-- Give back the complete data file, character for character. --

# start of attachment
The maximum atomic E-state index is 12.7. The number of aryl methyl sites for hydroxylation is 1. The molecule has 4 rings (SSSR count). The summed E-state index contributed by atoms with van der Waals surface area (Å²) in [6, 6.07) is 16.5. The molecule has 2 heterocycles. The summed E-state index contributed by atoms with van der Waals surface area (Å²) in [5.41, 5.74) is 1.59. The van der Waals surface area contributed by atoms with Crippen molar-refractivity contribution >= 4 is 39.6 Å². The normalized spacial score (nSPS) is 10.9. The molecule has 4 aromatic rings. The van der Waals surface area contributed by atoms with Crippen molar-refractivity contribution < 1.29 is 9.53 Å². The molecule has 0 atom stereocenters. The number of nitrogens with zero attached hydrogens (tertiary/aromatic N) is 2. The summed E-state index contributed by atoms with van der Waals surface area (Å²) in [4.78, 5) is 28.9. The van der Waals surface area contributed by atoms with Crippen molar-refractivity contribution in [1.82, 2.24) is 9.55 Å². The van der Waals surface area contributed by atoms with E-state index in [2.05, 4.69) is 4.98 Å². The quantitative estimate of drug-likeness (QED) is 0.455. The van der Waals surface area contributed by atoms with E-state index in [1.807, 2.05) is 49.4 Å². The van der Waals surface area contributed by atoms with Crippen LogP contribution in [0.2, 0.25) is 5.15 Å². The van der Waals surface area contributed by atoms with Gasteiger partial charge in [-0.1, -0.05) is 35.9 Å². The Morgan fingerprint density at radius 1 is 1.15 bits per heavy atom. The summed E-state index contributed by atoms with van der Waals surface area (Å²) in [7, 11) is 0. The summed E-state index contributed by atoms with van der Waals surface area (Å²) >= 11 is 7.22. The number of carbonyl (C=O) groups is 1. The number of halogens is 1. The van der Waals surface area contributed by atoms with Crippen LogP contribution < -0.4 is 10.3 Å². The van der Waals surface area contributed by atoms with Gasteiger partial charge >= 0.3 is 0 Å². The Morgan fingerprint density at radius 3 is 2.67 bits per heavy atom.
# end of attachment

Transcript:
The maximum atomic E-state index is 12.7. The number of aryl methyl sites for hydroxylation is 1. The molecule has 4 rings (SSSR count). The summed E-state index contributed by atoms with van der Waals surface area (Å²) in [6, 6.07) is 16.5. The molecule has 2 heterocycles. The summed E-state index contributed by atoms with van der Waals surface area (Å²) in [5.41, 5.74) is 1.59. The van der Waals surface area contributed by atoms with Crippen molar-refractivity contribution >= 4 is 39.6 Å². The normalized spacial score (nSPS) is 10.9. The molecule has 4 aromatic rings. The van der Waals surface area contributed by atoms with Crippen molar-refractivity contribution < 1.29 is 9.53 Å². The molecule has 0 atom stereocenters. The number of nitrogens with zero attached hydrogens (tertiary/aromatic N) is 2. The summed E-state index contributed by atoms with van der Waals surface area (Å²) in [4.78, 5) is 28.9. The van der Waals surface area contributed by atoms with Crippen molar-refractivity contribution in [1.82, 2.24) is 9.55 Å². The van der Waals surface area contributed by atoms with E-state index in [2.05, 4.69) is 4.98 Å². The quantitative estimate of drug-likeness (QED) is 0.455. The van der Waals surface area contributed by atoms with E-state index in [1.807, 2.05) is 49.4 Å². The van der Waals surface area contributed by atoms with Crippen LogP contribution in [0.2, 0.25) is 5.15 Å². The van der Waals surface area contributed by atoms with Gasteiger partial charge in [-0.1, -0.05) is 35.9 Å². The Morgan fingerprint density at radius 1 is 1.15 bits per heavy atom. The summed E-state index contributed by atoms with van der Waals surface area (Å²) in [7, 11) is 0. The summed E-state index contributed by atoms with van der Waals surface area (Å²) >= 11 is 7.22. The number of carbonyl (C=O) groups is 1. The number of halogens is 1. The van der Waals surface area contributed by atoms with Crippen LogP contribution < -0.4 is 10.3 Å². The van der Waals surface area contributed by atoms with Gasteiger partial charge >= 0.3 is 0 Å². The Morgan fingerprint density at radius 3 is 2.67 bits per heavy atom.